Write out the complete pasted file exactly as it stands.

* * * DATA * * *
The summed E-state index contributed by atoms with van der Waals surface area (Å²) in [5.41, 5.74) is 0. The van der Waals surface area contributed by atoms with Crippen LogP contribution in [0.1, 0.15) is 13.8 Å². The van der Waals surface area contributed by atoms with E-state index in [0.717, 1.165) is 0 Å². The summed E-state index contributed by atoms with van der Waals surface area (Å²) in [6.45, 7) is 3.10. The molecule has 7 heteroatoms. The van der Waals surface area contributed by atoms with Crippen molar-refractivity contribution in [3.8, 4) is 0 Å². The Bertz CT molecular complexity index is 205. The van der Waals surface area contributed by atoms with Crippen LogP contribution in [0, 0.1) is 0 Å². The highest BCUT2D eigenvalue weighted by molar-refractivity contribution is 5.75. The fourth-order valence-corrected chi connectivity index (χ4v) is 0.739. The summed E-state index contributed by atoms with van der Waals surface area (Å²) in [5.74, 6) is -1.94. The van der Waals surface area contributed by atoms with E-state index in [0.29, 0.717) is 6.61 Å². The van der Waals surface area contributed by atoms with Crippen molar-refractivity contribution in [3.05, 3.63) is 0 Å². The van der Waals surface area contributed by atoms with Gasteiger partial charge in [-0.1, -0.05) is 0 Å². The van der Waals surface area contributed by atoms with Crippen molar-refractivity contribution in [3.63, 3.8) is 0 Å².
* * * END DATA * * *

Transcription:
The summed E-state index contributed by atoms with van der Waals surface area (Å²) in [5.41, 5.74) is 0. The van der Waals surface area contributed by atoms with Crippen LogP contribution in [0.1, 0.15) is 13.8 Å². The van der Waals surface area contributed by atoms with E-state index in [0.717, 1.165) is 0 Å². The summed E-state index contributed by atoms with van der Waals surface area (Å²) in [6.45, 7) is 3.10. The molecule has 7 heteroatoms. The van der Waals surface area contributed by atoms with Crippen molar-refractivity contribution in [3.8, 4) is 0 Å². The Bertz CT molecular complexity index is 205. The van der Waals surface area contributed by atoms with Crippen LogP contribution in [0, 0.1) is 0 Å². The highest BCUT2D eigenvalue weighted by molar-refractivity contribution is 5.75. The fourth-order valence-corrected chi connectivity index (χ4v) is 0.739. The summed E-state index contributed by atoms with van der Waals surface area (Å²) in [5.74, 6) is -1.94. The van der Waals surface area contributed by atoms with E-state index in [0.29, 0.717) is 6.61 Å². The van der Waals surface area contributed by atoms with Crippen molar-refractivity contribution in [3.05, 3.63) is 0 Å². The van der Waals surface area contributed by atoms with Gasteiger partial charge in [-0.1, -0.05) is 0 Å². The van der Waals surface area contributed by atoms with Crippen molar-refractivity contribution in [3.63, 3.8) is 0 Å².